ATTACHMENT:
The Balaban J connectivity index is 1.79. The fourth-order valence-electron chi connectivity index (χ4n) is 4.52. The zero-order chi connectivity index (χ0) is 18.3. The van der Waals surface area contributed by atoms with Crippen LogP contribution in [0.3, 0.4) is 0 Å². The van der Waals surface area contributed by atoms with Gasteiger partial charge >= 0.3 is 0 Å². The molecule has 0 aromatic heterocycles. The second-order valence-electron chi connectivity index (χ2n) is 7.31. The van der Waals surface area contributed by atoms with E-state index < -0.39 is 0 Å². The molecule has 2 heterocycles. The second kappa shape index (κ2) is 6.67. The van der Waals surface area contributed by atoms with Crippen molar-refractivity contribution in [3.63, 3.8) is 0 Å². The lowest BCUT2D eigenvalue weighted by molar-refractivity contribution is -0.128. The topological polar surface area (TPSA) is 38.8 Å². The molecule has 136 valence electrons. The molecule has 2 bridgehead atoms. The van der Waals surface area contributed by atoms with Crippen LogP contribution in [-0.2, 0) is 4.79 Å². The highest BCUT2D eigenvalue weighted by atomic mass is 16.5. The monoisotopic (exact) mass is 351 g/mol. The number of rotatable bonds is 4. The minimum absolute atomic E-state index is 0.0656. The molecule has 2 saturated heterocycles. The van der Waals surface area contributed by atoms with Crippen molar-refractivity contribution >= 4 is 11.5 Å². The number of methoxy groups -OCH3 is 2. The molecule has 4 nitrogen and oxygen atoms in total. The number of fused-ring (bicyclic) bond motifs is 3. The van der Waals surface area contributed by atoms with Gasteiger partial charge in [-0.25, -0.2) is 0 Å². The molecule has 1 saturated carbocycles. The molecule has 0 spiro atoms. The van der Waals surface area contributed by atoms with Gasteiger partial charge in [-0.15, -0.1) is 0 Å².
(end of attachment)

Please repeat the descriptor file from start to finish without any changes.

The Balaban J connectivity index is 1.79. The fourth-order valence-electron chi connectivity index (χ4n) is 4.52. The zero-order chi connectivity index (χ0) is 18.3. The van der Waals surface area contributed by atoms with Crippen LogP contribution in [0.3, 0.4) is 0 Å². The van der Waals surface area contributed by atoms with Gasteiger partial charge >= 0.3 is 0 Å². The molecule has 0 aromatic heterocycles. The second-order valence-electron chi connectivity index (χ2n) is 7.31. The van der Waals surface area contributed by atoms with E-state index < -0.39 is 0 Å². The molecule has 2 heterocycles. The second kappa shape index (κ2) is 6.67. The van der Waals surface area contributed by atoms with Crippen molar-refractivity contribution in [3.63, 3.8) is 0 Å². The lowest BCUT2D eigenvalue weighted by molar-refractivity contribution is -0.128. The topological polar surface area (TPSA) is 38.8 Å². The molecule has 136 valence electrons. The molecule has 2 bridgehead atoms. The van der Waals surface area contributed by atoms with Crippen LogP contribution in [-0.2, 0) is 4.79 Å². The highest BCUT2D eigenvalue weighted by atomic mass is 16.5. The monoisotopic (exact) mass is 351 g/mol. The number of rotatable bonds is 4. The minimum absolute atomic E-state index is 0.0656. The molecule has 2 saturated heterocycles. The van der Waals surface area contributed by atoms with Crippen molar-refractivity contribution >= 4 is 11.5 Å². The number of methoxy groups -OCH3 is 2. The molecule has 4 nitrogen and oxygen atoms in total. The number of fused-ring (bicyclic) bond motifs is 3. The van der Waals surface area contributed by atoms with Gasteiger partial charge in [-0.25, -0.2) is 0 Å². The molecule has 1 saturated carbocycles. The molecule has 0 spiro atoms. The van der Waals surface area contributed by atoms with Gasteiger partial charge in [-0.15, -0.1) is 0 Å².